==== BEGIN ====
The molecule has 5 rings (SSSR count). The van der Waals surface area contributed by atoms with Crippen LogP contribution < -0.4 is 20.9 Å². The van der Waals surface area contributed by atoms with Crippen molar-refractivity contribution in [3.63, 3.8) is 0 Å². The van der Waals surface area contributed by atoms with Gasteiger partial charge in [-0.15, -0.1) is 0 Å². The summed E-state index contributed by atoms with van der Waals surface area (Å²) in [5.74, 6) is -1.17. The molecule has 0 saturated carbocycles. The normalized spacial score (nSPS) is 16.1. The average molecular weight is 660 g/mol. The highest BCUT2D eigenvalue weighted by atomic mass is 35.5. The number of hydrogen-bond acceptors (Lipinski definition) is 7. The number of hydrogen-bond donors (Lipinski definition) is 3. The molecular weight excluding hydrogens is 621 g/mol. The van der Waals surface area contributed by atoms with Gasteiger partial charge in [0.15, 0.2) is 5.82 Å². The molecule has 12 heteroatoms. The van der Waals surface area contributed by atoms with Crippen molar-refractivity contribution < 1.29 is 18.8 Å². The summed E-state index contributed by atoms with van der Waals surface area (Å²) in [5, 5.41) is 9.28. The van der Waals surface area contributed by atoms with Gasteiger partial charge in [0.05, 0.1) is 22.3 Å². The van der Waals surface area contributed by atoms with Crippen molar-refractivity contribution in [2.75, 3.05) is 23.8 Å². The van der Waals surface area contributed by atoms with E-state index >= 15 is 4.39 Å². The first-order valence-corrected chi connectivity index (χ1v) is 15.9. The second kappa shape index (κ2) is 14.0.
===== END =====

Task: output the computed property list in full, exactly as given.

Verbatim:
The molecule has 5 rings (SSSR count). The van der Waals surface area contributed by atoms with Crippen LogP contribution < -0.4 is 20.9 Å². The van der Waals surface area contributed by atoms with Crippen molar-refractivity contribution in [3.63, 3.8) is 0 Å². The van der Waals surface area contributed by atoms with Gasteiger partial charge in [-0.15, -0.1) is 0 Å². The summed E-state index contributed by atoms with van der Waals surface area (Å²) in [5.74, 6) is -1.17. The molecule has 0 saturated carbocycles. The normalized spacial score (nSPS) is 16.1. The average molecular weight is 660 g/mol. The highest BCUT2D eigenvalue weighted by atomic mass is 35.5. The number of hydrogen-bond acceptors (Lipinski definition) is 7. The number of hydrogen-bond donors (Lipinski definition) is 3. The molecular weight excluding hydrogens is 621 g/mol. The van der Waals surface area contributed by atoms with Gasteiger partial charge in [0.15, 0.2) is 5.82 Å². The molecule has 12 heteroatoms. The van der Waals surface area contributed by atoms with Crippen molar-refractivity contribution < 1.29 is 18.8 Å². The summed E-state index contributed by atoms with van der Waals surface area (Å²) in [5, 5.41) is 9.28. The van der Waals surface area contributed by atoms with Gasteiger partial charge in [0.05, 0.1) is 22.3 Å². The van der Waals surface area contributed by atoms with Crippen molar-refractivity contribution in [2.75, 3.05) is 23.8 Å². The van der Waals surface area contributed by atoms with E-state index >= 15 is 4.39 Å². The first-order valence-corrected chi connectivity index (χ1v) is 15.9. The second kappa shape index (κ2) is 14.0.